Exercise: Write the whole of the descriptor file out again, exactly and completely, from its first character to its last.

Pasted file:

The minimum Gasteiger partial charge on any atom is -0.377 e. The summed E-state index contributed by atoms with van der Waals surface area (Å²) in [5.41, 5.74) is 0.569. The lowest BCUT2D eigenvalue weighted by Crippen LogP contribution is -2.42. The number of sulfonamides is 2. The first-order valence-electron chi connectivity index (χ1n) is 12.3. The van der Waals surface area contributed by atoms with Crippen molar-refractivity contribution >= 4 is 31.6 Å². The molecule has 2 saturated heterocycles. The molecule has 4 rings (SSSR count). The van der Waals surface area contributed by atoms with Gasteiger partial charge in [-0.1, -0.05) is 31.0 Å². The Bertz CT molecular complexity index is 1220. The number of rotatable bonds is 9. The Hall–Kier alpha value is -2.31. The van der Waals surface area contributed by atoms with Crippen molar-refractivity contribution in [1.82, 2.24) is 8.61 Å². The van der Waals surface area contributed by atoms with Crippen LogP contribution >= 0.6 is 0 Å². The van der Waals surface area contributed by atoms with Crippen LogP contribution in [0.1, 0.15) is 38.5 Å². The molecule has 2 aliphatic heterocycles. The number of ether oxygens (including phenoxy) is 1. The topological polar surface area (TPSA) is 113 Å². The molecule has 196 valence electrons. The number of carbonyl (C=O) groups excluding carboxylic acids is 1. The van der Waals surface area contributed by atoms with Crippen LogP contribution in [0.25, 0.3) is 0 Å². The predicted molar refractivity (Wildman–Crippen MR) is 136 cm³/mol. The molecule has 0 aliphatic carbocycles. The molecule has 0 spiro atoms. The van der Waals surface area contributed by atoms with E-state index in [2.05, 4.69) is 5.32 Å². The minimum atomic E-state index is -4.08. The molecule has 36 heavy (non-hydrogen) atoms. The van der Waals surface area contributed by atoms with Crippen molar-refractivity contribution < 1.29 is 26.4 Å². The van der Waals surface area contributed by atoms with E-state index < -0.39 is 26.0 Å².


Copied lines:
The minimum Gasteiger partial charge on any atom is -0.377 e. The summed E-state index contributed by atoms with van der Waals surface area (Å²) in [5.41, 5.74) is 0.569. The lowest BCUT2D eigenvalue weighted by Crippen LogP contribution is -2.42. The number of sulfonamides is 2. The first-order valence-electron chi connectivity index (χ1n) is 12.3. The van der Waals surface area contributed by atoms with Crippen molar-refractivity contribution >= 4 is 31.6 Å². The molecule has 2 saturated heterocycles. The molecule has 4 rings (SSSR count). The van der Waals surface area contributed by atoms with Gasteiger partial charge in [-0.1, -0.05) is 31.0 Å². The Bertz CT molecular complexity index is 1220. The number of rotatable bonds is 9. The Hall–Kier alpha value is -2.31. The van der Waals surface area contributed by atoms with Crippen molar-refractivity contribution in [1.82, 2.24) is 8.61 Å². The van der Waals surface area contributed by atoms with Crippen LogP contribution >= 0.6 is 0 Å². The van der Waals surface area contributed by atoms with Crippen LogP contribution in [0.1, 0.15) is 38.5 Å². The molecule has 2 aliphatic heterocycles. The number of ether oxygens (including phenoxy) is 1. The topological polar surface area (TPSA) is 113 Å². The molecule has 196 valence electrons. The number of carbonyl (C=O) groups excluding carboxylic acids is 1. The van der Waals surface area contributed by atoms with Crippen LogP contribution in [0.25, 0.3) is 0 Å². The predicted molar refractivity (Wildman–Crippen MR) is 136 cm³/mol. The molecule has 0 aliphatic carbocycles. The molecule has 0 spiro atoms. The van der Waals surface area contributed by atoms with E-state index in [2.05, 4.69) is 5.32 Å². The minimum atomic E-state index is -4.08. The molecule has 36 heavy (non-hydrogen) atoms. The van der Waals surface area contributed by atoms with Crippen molar-refractivity contribution < 1.29 is 26.4 Å². The van der Waals surface area contributed by atoms with E-state index < -0.39 is 26.0 Å².